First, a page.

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African Americans Experiences with Ostracism

Powerful Essays
Ostracism in and of itself is a condition no human wants to experience but compounded with disrespect and abuse, it describes the condition of the African Americans prior to the Thirteenth, Fourteenth , and Fifteenth Amendments. The Thirteenth Amendment supposedly outlawed slavery; however, whites still found ways around the law in order to keep blacks below them. The Fourteenth Amendment granted blacks citizenship, but they were still denied basic rights. The Fifteenth Amendment granted blacks the right to vote; however, most blacks were incapable of voting due to specific obstacles. Jim Crow Laws were an extreme obstacle in the integration of African Americans. Hate Groups were another attempt to restrain blacks from integrating into society. Although the Thirteenth, Fourteenth, and Fifteenth Amendments were designed to provide freedom for the slaves, they were still denied their freedom by specific obstacles.
Although the Thirteenth Amendment outlawed slavery, whites kept their supremacy by finding legal ways to control blacks. Many white Southerners were not in favor of the 13th Amendment so many Southern states enforced Black Codes, which basically returned blacks to slavery without calling it slavery. In the Supreme Court case of Plessy v. Ferguson, the decision was made to legally allow whites to have a separate life away from the blacks. Because of this decision, whites were expected to act superior to blacks. They continued to control the blacks even though blacks were considered free. Whites were also given special benefits called “white privileges” that blacks did .not receive. This has caused problems during efforts to integrate whites and colored people. Blacks were also highly publicly discriminated ag...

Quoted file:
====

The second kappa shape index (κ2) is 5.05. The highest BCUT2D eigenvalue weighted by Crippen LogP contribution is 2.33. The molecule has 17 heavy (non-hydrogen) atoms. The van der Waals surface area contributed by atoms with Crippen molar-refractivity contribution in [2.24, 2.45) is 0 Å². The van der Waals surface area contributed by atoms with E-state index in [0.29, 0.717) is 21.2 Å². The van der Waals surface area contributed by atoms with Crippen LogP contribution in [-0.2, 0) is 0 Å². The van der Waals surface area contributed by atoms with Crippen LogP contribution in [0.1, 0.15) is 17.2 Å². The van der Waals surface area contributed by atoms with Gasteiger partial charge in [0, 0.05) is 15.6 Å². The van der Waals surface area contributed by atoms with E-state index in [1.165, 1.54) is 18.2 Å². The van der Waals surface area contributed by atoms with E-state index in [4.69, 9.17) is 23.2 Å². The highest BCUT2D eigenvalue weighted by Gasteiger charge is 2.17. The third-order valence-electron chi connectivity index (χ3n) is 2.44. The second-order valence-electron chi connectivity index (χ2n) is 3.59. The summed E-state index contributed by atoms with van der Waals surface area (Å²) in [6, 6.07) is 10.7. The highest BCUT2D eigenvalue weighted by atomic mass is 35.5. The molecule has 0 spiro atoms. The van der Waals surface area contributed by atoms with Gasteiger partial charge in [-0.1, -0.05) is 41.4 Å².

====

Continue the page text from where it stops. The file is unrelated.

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...de the home most of the time as a "field laborer.” Although some blacks were able to be successful, whites still targeted them. Wealthy blacks were the biggest target for jealous whites (George).
Hate groups were formed in an attempt to keep blacks from integrating into society. One of the most common hate groups, the Ku Klux Klan, used terrorism and hatred toward blacks(George 17-18). The Ku Klux Klan mainly targeted successful blacks. They would then kill the blacks because the whites were jealous of the blacks' wealth. This caused many blacks to lose hope for success in the South so they moved north (62). Hate groups began using lynching as a way to insure white supremacy and continue to deny rights given to African Americans. Over 3,000 lynchings were reported in the twenty years after The Supreme Court's decision in the Civil Rights Cases (Telgen 16-17)
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